The Lincoln Plawg - the blog with footnotes
Friday, September 19, 2003
The (unwritten) British constitution - Article 94: the Chatham House rules
One of the elements of the Kelly farrago to which I've paid least attention is the conditions on which the good doctor was authorised to speak to the media, and how, precisely, he breached those conditions.
But general mooching about in that neck of the woods has revealed a novel (if only to me) concept: Chatham House rules.
Chatham House is the epithet (toponym?) of the Royal Institute of International Affairs, the doyen of UK international relations think tanks - formed around the same time as the League of Nations, and having the sort of semi-official status (much like Whitaker's Almanack and the erstwhile British Board of Film Censors) not uncommon in British institutions.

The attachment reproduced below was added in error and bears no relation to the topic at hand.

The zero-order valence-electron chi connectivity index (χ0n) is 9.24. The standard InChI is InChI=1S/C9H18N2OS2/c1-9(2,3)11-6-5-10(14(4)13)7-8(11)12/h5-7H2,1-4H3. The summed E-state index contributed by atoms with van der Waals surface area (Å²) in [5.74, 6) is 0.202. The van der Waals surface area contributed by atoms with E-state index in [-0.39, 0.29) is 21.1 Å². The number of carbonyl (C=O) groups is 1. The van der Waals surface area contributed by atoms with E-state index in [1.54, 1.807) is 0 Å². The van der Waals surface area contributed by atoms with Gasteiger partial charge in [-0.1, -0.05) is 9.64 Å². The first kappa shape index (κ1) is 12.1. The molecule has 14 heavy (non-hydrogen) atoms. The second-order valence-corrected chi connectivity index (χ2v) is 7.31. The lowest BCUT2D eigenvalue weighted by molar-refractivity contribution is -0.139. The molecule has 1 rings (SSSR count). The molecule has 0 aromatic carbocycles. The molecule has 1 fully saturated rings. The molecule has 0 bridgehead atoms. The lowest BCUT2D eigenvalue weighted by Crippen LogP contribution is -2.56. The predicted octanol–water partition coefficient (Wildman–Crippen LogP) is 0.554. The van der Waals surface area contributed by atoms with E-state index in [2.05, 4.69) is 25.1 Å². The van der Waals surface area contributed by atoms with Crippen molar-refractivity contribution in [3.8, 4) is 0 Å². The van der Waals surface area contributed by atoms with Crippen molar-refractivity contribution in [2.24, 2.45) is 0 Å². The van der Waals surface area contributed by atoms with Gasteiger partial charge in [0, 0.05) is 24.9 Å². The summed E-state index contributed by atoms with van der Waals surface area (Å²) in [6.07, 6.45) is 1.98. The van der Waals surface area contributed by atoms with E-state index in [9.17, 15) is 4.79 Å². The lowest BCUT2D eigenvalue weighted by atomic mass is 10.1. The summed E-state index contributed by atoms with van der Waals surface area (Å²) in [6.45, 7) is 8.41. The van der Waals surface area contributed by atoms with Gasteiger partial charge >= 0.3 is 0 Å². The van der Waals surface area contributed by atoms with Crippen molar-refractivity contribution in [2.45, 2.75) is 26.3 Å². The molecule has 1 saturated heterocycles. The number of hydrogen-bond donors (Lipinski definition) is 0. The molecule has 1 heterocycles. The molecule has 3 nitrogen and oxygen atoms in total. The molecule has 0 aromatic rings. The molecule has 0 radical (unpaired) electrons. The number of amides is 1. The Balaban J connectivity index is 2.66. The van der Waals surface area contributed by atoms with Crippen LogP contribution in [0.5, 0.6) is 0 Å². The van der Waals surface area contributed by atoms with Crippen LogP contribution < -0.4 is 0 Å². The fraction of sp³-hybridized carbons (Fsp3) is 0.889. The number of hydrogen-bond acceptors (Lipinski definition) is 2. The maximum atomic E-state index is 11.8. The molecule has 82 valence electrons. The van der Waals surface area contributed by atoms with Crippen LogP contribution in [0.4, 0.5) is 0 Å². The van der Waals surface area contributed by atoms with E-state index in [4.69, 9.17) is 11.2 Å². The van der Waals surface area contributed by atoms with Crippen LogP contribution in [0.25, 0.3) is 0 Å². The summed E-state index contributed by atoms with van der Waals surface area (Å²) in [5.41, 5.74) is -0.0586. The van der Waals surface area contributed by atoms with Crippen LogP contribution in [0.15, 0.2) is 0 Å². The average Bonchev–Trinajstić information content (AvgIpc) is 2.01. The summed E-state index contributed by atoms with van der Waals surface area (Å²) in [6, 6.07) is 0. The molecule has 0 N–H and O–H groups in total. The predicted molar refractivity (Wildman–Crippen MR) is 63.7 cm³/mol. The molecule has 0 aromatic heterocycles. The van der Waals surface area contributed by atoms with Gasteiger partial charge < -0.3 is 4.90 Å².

The rules are, in fact, a single rule (a certain element of quaint Britishness there, I suspect):
When a meeting, or part thereof, is held under the Chatham House Rule, participants are free to use the information received, but neither the identity nor the affiliation of the speaker(s), nor that of any other participant, may be revealed; nor may it be mentioned that the information was received at a meeting of the Institute.
Apparently, the rule is regularly applied in all sorts of rendezvous of the Great and the Good around the world. Not that I would know....
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